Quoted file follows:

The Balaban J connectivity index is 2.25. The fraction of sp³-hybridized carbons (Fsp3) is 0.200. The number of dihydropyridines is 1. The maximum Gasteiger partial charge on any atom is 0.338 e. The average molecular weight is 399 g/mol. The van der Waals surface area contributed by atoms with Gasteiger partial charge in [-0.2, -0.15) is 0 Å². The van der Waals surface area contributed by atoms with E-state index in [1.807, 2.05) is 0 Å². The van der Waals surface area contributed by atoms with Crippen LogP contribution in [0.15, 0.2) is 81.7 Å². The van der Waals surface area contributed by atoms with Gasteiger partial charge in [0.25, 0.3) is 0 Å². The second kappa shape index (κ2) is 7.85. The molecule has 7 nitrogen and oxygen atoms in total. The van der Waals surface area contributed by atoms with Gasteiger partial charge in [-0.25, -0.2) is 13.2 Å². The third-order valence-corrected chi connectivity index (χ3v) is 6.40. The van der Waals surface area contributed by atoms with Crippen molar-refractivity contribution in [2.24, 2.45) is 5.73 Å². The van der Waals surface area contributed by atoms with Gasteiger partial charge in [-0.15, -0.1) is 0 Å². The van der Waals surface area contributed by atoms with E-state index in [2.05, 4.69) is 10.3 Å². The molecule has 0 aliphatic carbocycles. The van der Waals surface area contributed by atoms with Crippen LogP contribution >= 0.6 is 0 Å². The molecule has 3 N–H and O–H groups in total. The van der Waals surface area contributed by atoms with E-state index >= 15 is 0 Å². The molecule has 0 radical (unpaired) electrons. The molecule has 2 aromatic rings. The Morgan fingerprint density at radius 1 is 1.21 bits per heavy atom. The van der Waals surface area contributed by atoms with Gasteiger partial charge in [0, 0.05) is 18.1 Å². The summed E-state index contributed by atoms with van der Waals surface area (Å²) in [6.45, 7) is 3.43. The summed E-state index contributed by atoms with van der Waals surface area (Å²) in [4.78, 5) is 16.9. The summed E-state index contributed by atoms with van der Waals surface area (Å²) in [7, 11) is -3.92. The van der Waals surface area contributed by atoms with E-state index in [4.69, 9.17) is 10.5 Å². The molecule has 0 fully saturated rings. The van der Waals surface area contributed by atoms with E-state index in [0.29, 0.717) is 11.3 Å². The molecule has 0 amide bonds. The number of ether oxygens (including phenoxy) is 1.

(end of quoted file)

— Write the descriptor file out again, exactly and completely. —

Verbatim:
The Balaban J connectivity index is 2.25. The fraction of sp³-hybridized carbons (Fsp3) is 0.200. The number of dihydropyridines is 1. The maximum Gasteiger partial charge on any atom is 0.338 e. The average molecular weight is 399 g/mol. The van der Waals surface area contributed by atoms with Gasteiger partial charge in [-0.2, -0.15) is 0 Å². The van der Waals surface area contributed by atoms with E-state index in [1.807, 2.05) is 0 Å². The van der Waals surface area contributed by atoms with Crippen LogP contribution in [0.15, 0.2) is 81.7 Å². The van der Waals surface area contributed by atoms with Gasteiger partial charge in [0.25, 0.3) is 0 Å². The second kappa shape index (κ2) is 7.85. The molecule has 7 nitrogen and oxygen atoms in total. The van der Waals surface area contributed by atoms with Gasteiger partial charge in [-0.25, -0.2) is 13.2 Å². The third-order valence-corrected chi connectivity index (χ3v) is 6.40. The van der Waals surface area contributed by atoms with Crippen molar-refractivity contribution in [2.24, 2.45) is 5.73 Å². The van der Waals surface area contributed by atoms with Gasteiger partial charge in [-0.15, -0.1) is 0 Å². The van der Waals surface area contributed by atoms with E-state index in [2.05, 4.69) is 10.3 Å². The molecule has 0 aliphatic carbocycles. The van der Waals surface area contributed by atoms with Crippen LogP contribution >= 0.6 is 0 Å². The molecule has 3 N–H and O–H groups in total. The van der Waals surface area contributed by atoms with E-state index >= 15 is 0 Å². The molecule has 0 radical (unpaired) electrons. The molecule has 2 aromatic rings. The Morgan fingerprint density at radius 1 is 1.21 bits per heavy atom. The van der Waals surface area contributed by atoms with Gasteiger partial charge in [0, 0.05) is 18.1 Å². The summed E-state index contributed by atoms with van der Waals surface area (Å²) in [6.45, 7) is 3.43. The summed E-state index contributed by atoms with van der Waals surface area (Å²) in [4.78, 5) is 16.9. The summed E-state index contributed by atoms with van der Waals surface area (Å²) in [7, 11) is -3.92. The van der Waals surface area contributed by atoms with E-state index in [4.69, 9.17) is 10.5 Å². The molecule has 0 fully saturated rings. The van der Waals surface area contributed by atoms with E-state index in [0.29, 0.717) is 11.3 Å². The molecule has 0 amide bonds. The number of ether oxygens (including phenoxy) is 1.